WiHM 12: WiHM and Why Allies Are Important By Somer Canon
WiHM and Why Allies Are Important
By Somer Canon
It’s Women in Horror Month again. An interesting time, to be honest. It’s interesting as a fan of the horror genre and it’s interesting as a female horror creator. It’s interesting being introduced to new (to me) women creating in the horror genre, especially if I’m being introduced by their fans. There’s an enthusiasm that comes with those sorts of introductions that are intriguing and make one want to look into further that creator. This is also the best time of year to take stock of just how many people you’ve reached in your career, who remembers you and your works when asked to shine the light on a female creative. It can be nice.
Yet, we still have to have this month to make sure that we don’t creep back into the scenery and end up forgotten by many. Part of it is because there are less of us. This is a male-dominated industry and while there’s nothing inherently wrong with that, it can make being a woman in a man’s playground difficult. We don’t tend to stand out as oddballs in this field. We tend to be overlooked, underestimated, and just plain forgotten. I don’t like it. My male contemporaries don’t like it. So how do we fix this?
I think Women in Horror Month is a great start, by highlighting women and their works and making sure our names are put out there year after year. But it’s a complicated process for many of us. We wish there was no need for a month that reminded people that women are out there creating horror that can stand toe-to-toe with the work of any man, yet we have to acknowledge that need as well. And acknowledging that need can wear on even the most gracious and patient women in our ranks. We don’t want to come off as tired or bitter or defeated, but sometimes that’s just how we feel knowing that come the first day of the month following Women in Horror Month, it’s back to business as usual and names of female creators are sometimes forgotten.
We can’t expect that the full weight of the task of highlighting women in horror rest only on the women. I have been exceptionally blessed by knowing men who are every bit as enthusiastic about women horror writers as the men and they are happy to sing our praises publicly. They recommend us for jobs, they mention us when talking about modern writers they enjoy, and they buy our books and make sure social media knows it. I am infinitely grateful for those men and their unbiased enthusiasm for the horror genre. We’re asking for equality with Women in Horror Month, not special treatment. And what we need in gaining that equality is more men like those that I mentioned above. Having allies with a more privileged standing than yourself is a huge aspect of ALL battles for equality.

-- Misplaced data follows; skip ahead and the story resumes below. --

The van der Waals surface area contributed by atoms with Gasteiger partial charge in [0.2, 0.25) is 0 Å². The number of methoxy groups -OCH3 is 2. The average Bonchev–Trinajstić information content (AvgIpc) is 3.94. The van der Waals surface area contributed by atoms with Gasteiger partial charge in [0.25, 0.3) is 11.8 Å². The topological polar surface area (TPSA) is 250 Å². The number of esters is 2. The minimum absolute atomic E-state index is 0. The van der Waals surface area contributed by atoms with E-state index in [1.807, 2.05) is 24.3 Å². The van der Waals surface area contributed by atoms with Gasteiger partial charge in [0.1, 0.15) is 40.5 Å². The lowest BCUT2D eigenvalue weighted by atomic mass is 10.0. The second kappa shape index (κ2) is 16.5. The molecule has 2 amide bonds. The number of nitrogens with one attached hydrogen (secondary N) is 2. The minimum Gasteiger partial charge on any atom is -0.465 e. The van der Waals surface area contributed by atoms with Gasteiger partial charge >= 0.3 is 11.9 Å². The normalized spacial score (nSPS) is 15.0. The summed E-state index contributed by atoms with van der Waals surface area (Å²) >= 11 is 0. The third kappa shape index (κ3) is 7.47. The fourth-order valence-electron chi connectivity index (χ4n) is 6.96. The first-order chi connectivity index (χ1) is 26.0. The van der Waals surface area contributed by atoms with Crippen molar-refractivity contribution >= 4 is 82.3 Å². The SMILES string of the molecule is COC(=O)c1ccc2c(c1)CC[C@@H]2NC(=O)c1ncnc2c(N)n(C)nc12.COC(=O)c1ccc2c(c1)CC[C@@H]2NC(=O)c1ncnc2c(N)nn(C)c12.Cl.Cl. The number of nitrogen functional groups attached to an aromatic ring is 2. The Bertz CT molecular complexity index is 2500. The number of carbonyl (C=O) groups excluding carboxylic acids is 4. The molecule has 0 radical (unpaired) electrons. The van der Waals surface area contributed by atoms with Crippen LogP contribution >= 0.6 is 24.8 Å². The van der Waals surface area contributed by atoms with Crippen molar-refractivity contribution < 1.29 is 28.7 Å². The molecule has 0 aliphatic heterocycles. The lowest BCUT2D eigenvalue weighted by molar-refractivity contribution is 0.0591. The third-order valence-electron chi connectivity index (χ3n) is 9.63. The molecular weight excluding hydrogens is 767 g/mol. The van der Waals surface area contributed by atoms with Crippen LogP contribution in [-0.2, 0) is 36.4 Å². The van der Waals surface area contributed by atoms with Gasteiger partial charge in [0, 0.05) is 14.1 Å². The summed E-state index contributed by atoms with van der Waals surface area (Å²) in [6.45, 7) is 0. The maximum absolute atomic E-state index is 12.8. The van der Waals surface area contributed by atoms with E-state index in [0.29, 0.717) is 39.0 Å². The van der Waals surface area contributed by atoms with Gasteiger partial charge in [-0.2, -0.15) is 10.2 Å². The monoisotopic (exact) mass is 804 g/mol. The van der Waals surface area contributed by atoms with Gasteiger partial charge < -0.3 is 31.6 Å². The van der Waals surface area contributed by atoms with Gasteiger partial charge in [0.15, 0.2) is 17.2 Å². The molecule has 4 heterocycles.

Personally, I have complicated feelings about writing this because I know how hard all horror creatives work to get recognized and appreciated. Much of horror writing operates in an underground/small press capacity, nowhere near the recognition that the New York publishers would afford us. At least twice a year I’m tagged in a social media thread that starts with an enthusiastic reader announcing that they want to read more horror, but are only familiar with Stephen King and don’t know where to start. In a world that still relies on physical stores to legitimize a written work, a lot of us working with small presses remain invisible. In short, it’s hard for everybody to get eyes on their works. But it’s important to remember that it’s a much steeper climb for some. Readers have deep-rooted biases sometimes, and a bias against women creating horror is definitely a prevalent one. This is where having allies is really helpful. If you’re confronted with one of those biases against a group of creators, speak up. You don’t have to deliver a thesis on why that disparaged group is just as good, but a simple, “You’re only saying that because you haven’t read him/her/them.” A small comment, a little act of going against those opinions can contribute miles worth of progress.